"Looking back on my struggle to find my father, I began to understand my quest as part of a bigger human drive. My journey triggered by my desire to have children, but whether we reproduce or not, the need to understand where we come from is universal. It's just part of the human process, like learning to talk, or to jump. We have an instinct to tell the story of our past, to understand what came before, to try to make sense of it." - Novella Carpenter
I love to read memoirs that chronicle the searches that people undertake for healing and understanding in their lives. In Novella Carpenter's "Gone Feral: Tracking My Dad Through the Wild" she searches to better understand her elusive, erratic father, George Carpenter, whose moods, beliefs and lifestyle baffle her. Her parents divorced when she was only four years old, and she spent a lifetime becoming more and more estranged from her father.
Novella's search for her father begins because she gets a message from her mother that her father is missing. Her mom's commentary on George's disappearance is "weird, huh?" Novella reasons with herself that she "had always accepted, or at least didn't dwell on, his absence, but now that he had disappeared in such a dramatic, tangible way, [she] felt compelled to find him." After days of worrying over never seeing her father again, Novella receives an email from him that he's alive and well in Arizona, but as she processes the news of her father's unintended disappearance, she decides that she needs to "make things right with her dad" because she has a "breeding plan" and wants to figure out what happened with her parents. Why was her dad the way he was? Could they reconcile or rebuild a relationship?
She crafts a quick email to her dad which says, "This whole missing person thing made me realize how much I would regret it if we don't have some meaningful time together. I would love to stay with you and learn some mountain man skills, or just go fly-fishing. I love you dad and love your spirit, I know it flows in me."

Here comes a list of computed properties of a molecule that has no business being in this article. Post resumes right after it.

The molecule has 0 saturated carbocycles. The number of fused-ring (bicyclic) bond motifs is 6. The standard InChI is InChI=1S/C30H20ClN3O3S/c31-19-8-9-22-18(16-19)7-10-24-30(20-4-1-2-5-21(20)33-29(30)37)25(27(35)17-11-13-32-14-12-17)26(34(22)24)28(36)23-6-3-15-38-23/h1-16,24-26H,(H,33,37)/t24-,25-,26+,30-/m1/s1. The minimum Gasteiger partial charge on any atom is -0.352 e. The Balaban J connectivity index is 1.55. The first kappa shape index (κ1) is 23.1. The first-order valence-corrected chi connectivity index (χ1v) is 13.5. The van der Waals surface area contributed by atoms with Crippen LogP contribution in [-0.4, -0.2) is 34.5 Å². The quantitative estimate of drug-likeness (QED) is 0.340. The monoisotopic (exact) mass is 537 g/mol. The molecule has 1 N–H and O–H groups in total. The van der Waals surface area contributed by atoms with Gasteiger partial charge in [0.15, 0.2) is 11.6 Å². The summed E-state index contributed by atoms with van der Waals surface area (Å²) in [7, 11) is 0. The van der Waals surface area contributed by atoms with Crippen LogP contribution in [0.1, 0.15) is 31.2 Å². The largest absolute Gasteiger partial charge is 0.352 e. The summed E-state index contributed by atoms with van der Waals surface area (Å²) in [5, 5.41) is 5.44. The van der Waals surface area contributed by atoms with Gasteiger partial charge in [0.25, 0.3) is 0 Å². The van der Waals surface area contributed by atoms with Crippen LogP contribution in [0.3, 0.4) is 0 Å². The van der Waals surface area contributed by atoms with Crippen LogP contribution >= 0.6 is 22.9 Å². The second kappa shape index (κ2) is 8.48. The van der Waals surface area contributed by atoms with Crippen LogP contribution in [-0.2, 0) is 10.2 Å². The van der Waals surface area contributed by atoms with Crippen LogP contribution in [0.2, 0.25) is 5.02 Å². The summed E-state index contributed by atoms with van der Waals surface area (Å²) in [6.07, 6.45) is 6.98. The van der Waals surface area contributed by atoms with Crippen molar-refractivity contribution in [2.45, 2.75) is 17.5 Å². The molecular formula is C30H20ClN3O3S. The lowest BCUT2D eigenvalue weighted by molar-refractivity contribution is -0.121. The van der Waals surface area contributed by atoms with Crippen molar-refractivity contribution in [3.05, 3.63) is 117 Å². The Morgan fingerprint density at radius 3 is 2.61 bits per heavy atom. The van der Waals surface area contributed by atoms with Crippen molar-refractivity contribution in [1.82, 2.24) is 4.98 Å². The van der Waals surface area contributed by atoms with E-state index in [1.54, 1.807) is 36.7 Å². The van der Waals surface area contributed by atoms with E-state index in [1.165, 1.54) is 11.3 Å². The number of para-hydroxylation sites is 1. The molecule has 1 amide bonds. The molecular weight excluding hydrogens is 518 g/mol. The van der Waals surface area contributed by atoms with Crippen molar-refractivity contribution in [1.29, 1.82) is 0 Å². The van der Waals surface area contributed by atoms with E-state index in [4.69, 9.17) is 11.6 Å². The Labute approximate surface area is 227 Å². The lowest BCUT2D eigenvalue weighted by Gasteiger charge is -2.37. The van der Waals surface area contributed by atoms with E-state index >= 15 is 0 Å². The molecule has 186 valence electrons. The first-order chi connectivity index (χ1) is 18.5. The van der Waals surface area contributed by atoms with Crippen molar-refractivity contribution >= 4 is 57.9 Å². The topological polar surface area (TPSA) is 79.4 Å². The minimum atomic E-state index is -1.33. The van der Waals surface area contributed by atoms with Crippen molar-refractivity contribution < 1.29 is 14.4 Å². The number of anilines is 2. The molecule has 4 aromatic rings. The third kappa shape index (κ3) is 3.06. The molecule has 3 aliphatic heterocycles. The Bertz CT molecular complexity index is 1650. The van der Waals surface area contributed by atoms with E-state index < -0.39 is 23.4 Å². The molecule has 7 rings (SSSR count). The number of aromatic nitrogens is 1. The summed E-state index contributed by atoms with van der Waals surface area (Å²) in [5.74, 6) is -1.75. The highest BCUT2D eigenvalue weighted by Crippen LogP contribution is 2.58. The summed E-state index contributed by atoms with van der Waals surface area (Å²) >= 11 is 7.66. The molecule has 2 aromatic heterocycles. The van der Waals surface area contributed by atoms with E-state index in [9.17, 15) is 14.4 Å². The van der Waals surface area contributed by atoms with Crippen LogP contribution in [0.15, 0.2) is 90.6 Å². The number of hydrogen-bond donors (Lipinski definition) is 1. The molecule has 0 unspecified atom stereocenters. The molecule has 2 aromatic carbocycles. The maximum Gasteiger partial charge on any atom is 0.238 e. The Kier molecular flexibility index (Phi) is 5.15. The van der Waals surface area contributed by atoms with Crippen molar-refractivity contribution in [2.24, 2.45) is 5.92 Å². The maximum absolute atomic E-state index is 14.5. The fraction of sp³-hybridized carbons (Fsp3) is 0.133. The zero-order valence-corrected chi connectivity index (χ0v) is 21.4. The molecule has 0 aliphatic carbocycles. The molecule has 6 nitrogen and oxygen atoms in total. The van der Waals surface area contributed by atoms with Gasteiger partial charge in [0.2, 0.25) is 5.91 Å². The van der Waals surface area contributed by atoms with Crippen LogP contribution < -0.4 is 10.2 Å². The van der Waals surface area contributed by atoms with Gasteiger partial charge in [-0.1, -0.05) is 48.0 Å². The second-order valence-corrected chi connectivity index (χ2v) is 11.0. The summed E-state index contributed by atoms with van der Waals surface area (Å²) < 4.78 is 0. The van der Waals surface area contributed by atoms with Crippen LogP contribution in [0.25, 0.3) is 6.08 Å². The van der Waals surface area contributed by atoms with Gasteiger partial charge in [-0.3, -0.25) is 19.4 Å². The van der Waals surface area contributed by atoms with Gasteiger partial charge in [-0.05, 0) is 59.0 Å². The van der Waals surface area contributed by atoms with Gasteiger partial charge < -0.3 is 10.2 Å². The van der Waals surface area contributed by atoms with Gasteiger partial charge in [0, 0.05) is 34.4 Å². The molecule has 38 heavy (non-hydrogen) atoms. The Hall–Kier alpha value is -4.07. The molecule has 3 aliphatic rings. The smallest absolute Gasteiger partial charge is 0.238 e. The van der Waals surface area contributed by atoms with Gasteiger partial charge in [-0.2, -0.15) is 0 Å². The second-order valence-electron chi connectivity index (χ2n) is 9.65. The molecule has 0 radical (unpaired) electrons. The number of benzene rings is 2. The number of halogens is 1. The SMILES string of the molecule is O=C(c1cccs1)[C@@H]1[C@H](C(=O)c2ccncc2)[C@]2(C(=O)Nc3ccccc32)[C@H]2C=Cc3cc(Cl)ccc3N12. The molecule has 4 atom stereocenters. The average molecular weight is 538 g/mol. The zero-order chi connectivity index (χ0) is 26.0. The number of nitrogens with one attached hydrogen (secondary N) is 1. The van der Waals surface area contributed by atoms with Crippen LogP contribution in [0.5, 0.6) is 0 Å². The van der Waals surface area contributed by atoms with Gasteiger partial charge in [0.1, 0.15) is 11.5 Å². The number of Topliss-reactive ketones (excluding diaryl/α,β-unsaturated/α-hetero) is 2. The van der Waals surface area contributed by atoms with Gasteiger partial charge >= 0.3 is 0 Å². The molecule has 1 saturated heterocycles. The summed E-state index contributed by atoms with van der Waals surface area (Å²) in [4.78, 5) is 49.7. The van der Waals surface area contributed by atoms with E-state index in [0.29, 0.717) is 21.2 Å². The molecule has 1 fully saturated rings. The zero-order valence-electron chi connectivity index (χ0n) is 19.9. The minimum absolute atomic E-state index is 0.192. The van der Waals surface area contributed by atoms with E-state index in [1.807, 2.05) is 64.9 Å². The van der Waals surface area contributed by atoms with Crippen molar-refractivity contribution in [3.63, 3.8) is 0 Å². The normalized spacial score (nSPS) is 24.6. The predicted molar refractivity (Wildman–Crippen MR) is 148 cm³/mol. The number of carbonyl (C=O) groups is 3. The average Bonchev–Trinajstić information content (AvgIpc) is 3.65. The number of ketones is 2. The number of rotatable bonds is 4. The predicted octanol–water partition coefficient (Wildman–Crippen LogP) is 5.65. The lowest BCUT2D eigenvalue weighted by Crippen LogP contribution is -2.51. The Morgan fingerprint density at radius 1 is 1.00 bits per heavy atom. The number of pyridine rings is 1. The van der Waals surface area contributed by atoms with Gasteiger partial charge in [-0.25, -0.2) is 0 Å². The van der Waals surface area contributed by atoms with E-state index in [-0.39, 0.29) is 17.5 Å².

In this story of discovery, Novella discovers ugly truths about her father - his hot temper, his suicidal tendencies, his ramshackle life in a run down shack of a cabin, and his increasingly crazy and anti-social behavior. She also starts to see herself more clearly - how her mom and dad's ideals are also some of her own. She starts to take a harder look at the life she lives surrounded by goats, urban farming and her love of growing plants on a plot of abandoned land next to her rented home, her hoarding tendencies, and her uncompromising viewpoints. She realizes that the life her parents dreamed for her when they were young parents - a feral existence of living off of the land, and how they arrived at their beliefs about how to raise two little girls off of the land in Idaho - mirror some of her own philosophies about life. She sees this as "rhyming the past" rather than repeating it. Our parents run through our veins whether we like it or not.
I loved Novella's search for her father which really led her to a discovery of herself and more of a clear picture of not only her parent's paths in life, but how she became who she is. She notices the subtleties of life around her and has a keen sense of the natural world (just like her father and mother), and she can profoundly declare the truths of existence in a way that clarifies life. My favorite passage of the book comes close to the end:
Families are like ecosystems. They begin looking one way, but as the years tick by, the inhabitants change. Some grow and flourish, others are wounded. They might rebound, or die. Nests are built and young are raised, then the fledglings leave. When disaster hits, only the adaptable survive. In my family, there were constants that added a certain texture to our family's ecosystem: love of language, of reading. A tendency toward living on the fringes. A hot rage that burns inside of us, and sometimes threatens ourselves and others. Sensitivity, a sense of the incredible power and beauty in the natural world. A love of the numinous so powerful that it mesmerizes and inspires us. We are craggy and hard; intense and uncompromising . . . Every movement, every act, is a meditation on those who came before us.
These are HUGE realizations that many people choose to ignore in their lives. As I read this book I thought about my own father and mother - who they are as people and how they shaped the person that I am and the person that I still hope to be.
If you've never asked yourself what constants are in your family or who you are because of (and in despite of) your parents, this book will make you confront those questions and take the journey to discover yourself as you discover what you love and despise about your mom and dad equally run through your veins.